What is Repentance?

Because my series on biblical counseling has been so intense, I wanted to take a brief break to talk about repentance. Given some of the BCM material I will be covering in future posts, I think this topic fits in nicely.

The Church talks a lot about repentance, as well it should. It is one of Christianity’s cornerstones, recalling that Christ came “not to call the righteous, but sinners to repentance” (Luke 5:32). However, whenever the word “repentance” is tossed around, I sometimes feel a bit like Indigo Montoya from Princess Bride:

“You keep using that word. I do not think it means what you think it means.”

So, today, I want to talk about what repentance means and what it looks like. Continue reading

The Biblical Counseling Movement: The Tangled Web

Photo by Jenny Downing

This is my series on Biblical Counseling. Click here for Part 1 and Part 2.

In my last post, I highlighted the origins of the Biblical Counseling Movement. One thing I mentioned was that the movement’s founder, Jay Adams, viewed secular education and certification as enemies of biblical counseling. His goal was to create a non-professional counseling practice, deeming only those who had (in his opinion) been thoroughly instructed in the scriptures as “competent to counsel.”

But in a field dominated by academics, it’s really hard to get your views taken seriously without a few letters behind your name. Enter Christian Education Enterprises (CEE).
Continue reading

The Biblical Counseling Movement: Origins and Philosophy

Jay E. Adams, father of nouthetic counseling

The series continues. For part one, click here.

Before I delve too deeply into the organization and theology of the Biblical Counseling Movement, a little history is called for.

Jay E. Adams is considered the father of the BCM – also known as Nouthetic Counseling. However, the movement’s origins begin with psychologist O. Hobart Mowrer (1907-1982). This surprises me, considering just how illustrious Mowrer’s contributions were to the field of modern psychology. He became a foremost expert on learning theory, performed groundbreaking research on fear and anxiety, and was one of the leading founders of GROW therapy groups in the U.S. At one time, he was president of the American Psychological Association. And unlike many of his peers, Mowrer believed that mental illness could have a biological or genetic basis.

However, Mowrer spent his career afflicted by depression. The treatment du jour was Freudian psychoanalysis, which Mowrer underwent several times. When that failed to permanently banish his depression, he became disillusioned with Freud’s theories and methods. He began to think that maybe mental illness was the result of hidden secrets and genuine guilt in a person’s life. Reading the works of Congregationalist Lloyd C. Douglas solidified Mowrer’s belief in unconfessed sin as a root cause of mental illness. But he found no satisfaction in the way churches addressed sin in theology and practice – namely through the doctrine of justification by faith (one of the cornerstones of Christianity, BTW).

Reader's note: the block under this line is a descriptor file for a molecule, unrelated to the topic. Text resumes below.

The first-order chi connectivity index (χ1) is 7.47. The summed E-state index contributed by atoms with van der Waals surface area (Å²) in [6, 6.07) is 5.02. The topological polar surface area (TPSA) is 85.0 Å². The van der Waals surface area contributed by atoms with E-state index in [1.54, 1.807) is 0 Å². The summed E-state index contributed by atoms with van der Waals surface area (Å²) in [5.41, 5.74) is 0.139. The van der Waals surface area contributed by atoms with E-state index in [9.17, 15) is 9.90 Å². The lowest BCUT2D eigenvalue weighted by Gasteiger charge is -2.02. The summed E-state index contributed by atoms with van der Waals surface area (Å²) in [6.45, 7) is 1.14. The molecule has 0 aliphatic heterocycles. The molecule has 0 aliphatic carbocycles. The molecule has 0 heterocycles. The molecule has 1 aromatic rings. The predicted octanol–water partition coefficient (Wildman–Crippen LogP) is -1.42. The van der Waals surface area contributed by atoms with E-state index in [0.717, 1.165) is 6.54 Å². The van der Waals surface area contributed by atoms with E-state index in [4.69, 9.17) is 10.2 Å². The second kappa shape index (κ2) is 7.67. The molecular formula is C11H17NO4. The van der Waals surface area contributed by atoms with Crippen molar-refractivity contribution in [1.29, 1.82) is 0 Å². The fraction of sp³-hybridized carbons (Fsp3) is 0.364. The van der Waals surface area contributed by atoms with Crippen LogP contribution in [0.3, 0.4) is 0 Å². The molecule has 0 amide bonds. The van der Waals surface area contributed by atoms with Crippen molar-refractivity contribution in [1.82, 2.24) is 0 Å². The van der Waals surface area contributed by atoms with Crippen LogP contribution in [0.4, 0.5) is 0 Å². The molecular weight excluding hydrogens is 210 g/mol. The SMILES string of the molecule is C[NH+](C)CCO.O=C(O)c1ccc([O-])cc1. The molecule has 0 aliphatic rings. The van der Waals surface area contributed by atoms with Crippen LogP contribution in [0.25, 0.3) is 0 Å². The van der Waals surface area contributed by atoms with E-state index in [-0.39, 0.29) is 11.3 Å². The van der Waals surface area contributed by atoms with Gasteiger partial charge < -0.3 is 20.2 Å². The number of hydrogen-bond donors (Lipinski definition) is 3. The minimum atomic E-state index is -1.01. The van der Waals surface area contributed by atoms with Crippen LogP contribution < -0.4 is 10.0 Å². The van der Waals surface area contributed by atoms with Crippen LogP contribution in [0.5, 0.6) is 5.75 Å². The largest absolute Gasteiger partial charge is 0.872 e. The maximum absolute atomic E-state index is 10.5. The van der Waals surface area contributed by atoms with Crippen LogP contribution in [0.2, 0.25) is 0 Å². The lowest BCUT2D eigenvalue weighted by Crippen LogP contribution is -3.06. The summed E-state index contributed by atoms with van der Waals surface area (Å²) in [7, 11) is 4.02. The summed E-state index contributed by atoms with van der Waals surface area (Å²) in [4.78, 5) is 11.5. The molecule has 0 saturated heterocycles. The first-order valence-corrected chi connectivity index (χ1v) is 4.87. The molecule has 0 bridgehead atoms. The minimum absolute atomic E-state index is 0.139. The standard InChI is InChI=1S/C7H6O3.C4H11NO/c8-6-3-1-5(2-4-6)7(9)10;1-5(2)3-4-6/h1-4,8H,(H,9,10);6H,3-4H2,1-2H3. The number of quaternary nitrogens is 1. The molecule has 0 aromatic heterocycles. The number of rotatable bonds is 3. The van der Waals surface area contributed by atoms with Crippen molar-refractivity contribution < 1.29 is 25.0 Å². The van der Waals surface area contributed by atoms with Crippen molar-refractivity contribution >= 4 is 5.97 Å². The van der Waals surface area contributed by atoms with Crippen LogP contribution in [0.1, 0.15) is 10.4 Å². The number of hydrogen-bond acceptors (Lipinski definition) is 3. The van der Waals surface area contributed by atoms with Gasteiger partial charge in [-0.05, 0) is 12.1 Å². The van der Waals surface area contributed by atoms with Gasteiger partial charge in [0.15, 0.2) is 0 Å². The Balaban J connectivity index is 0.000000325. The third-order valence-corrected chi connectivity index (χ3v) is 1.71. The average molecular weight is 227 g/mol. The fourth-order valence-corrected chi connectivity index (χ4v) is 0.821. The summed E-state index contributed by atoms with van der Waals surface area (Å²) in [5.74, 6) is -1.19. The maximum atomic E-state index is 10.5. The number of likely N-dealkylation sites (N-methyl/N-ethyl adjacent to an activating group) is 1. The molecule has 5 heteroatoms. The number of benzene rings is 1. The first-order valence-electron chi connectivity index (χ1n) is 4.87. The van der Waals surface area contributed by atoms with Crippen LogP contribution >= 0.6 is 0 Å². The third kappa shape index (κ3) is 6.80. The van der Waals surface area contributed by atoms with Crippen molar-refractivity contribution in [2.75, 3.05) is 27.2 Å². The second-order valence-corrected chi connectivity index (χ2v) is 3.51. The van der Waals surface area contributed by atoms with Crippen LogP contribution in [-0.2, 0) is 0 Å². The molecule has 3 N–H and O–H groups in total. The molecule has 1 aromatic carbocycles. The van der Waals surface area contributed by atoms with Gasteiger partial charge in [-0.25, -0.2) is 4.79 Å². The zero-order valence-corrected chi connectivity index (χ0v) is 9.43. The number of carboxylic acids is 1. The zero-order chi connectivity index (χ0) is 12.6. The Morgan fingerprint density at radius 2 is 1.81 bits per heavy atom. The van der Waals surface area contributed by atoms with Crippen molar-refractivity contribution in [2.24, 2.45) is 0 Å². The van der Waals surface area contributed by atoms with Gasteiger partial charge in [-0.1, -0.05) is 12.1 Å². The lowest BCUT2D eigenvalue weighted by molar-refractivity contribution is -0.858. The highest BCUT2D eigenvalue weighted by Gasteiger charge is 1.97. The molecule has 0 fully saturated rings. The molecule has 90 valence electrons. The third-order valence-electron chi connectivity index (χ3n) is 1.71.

Instead, Mowrer structured his therapy groups around the concepts of confrontation, confession and integrity, and he began teaching his theories on sin and mental health to others, including seminary students. One of those students was Reformed Presbyterian pastor Jay E. Adams. Continue reading

The Biblical Counseling Movement: Exposed

A couple of weeks ago, I revealed that I was researching a shocking expose’ to feature on the blog. I am now far enough along in my research to begin the series.

Let me tell you how this series came about:

As you may recall from an earlier post, my dad confessed to being a sex addict a few years ago. My dad attended pastoral counseling and a 12-step program, but eventually fell off the wagon – which lead to my parents’ divorce. Their pastor, desperate to get him help, suggested an out-of-state, 9-month live-in rehab program for sex addicts. “It is a Christian program,” he said.

I was less than thrilled at that little revelation. My father had already attempted pastoral counseling multiple times, and it had not helped to resolve his core issues. At the time, I was encouraging my dad to seek a professional, state-licensed psychotherapist. But whenever I expressed my doubts about the program, the pastor assured me (via my mother) that the center was staffed with “certified counselors.” That was enough to reassure me and support his attending the program.

My father graduated the program sometime around July this year. About a month ago, he asked if he could contact me. Wanting to evaluate where he was in his recovery, I agreed. He called one night, and we talked for about 40 minutes. I wasn’t satisfied with how the conversation went and mentioned it to my therapist. He asked, “What do you know about this program he attended?” I confessed that I didn’t know much; the program’s website had been somewhat vague about the method of treatment. So, I decided further research was needed.

What I uncovered was the Biblical Counseling Movement. Continue reading